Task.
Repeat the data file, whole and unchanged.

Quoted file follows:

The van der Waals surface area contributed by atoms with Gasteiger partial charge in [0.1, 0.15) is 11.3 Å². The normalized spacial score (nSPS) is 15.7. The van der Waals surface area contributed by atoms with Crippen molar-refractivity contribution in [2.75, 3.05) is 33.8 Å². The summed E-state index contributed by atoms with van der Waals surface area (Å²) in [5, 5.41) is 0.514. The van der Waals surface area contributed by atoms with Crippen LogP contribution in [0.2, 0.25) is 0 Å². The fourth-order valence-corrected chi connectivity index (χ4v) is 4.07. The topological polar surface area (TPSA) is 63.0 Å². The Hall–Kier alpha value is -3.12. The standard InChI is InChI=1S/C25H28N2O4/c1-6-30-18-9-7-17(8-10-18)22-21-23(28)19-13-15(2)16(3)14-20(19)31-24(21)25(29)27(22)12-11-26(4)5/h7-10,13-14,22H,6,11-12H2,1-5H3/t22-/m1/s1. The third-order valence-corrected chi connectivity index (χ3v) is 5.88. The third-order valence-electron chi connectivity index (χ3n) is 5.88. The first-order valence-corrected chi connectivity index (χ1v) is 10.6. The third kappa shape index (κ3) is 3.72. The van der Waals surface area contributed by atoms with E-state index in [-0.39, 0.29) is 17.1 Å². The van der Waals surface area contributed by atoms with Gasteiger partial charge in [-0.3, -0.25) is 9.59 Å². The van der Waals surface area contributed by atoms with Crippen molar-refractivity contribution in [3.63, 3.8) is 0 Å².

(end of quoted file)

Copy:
The van der Waals surface area contributed by atoms with Gasteiger partial charge in [0.1, 0.15) is 11.3 Å². The normalized spacial score (nSPS) is 15.7. The van der Waals surface area contributed by atoms with Crippen molar-refractivity contribution in [2.75, 3.05) is 33.8 Å². The summed E-state index contributed by atoms with van der Waals surface area (Å²) in [5, 5.41) is 0.514. The van der Waals surface area contributed by atoms with Crippen LogP contribution in [0.2, 0.25) is 0 Å². The fourth-order valence-corrected chi connectivity index (χ4v) is 4.07. The topological polar surface area (TPSA) is 63.0 Å². The Hall–Kier alpha value is -3.12. The standard InChI is InChI=1S/C25H28N2O4/c1-6-30-18-9-7-17(8-10-18)22-21-23(28)19-13-15(2)16(3)14-20(19)31-24(21)25(29)27(22)12-11-26(4)5/h7-10,13-14,22H,6,11-12H2,1-5H3/t22-/m1/s1. The third-order valence-corrected chi connectivity index (χ3v) is 5.88. The third-order valence-electron chi connectivity index (χ3n) is 5.88. The first-order valence-corrected chi connectivity index (χ1v) is 10.6. The third kappa shape index (κ3) is 3.72. The van der Waals surface area contributed by atoms with E-state index in [-0.39, 0.29) is 17.1 Å². The van der Waals surface area contributed by atoms with Gasteiger partial charge in [-0.3, -0.25) is 9.59 Å². The van der Waals surface area contributed by atoms with Crippen molar-refractivity contribution in [3.63, 3.8) is 0 Å².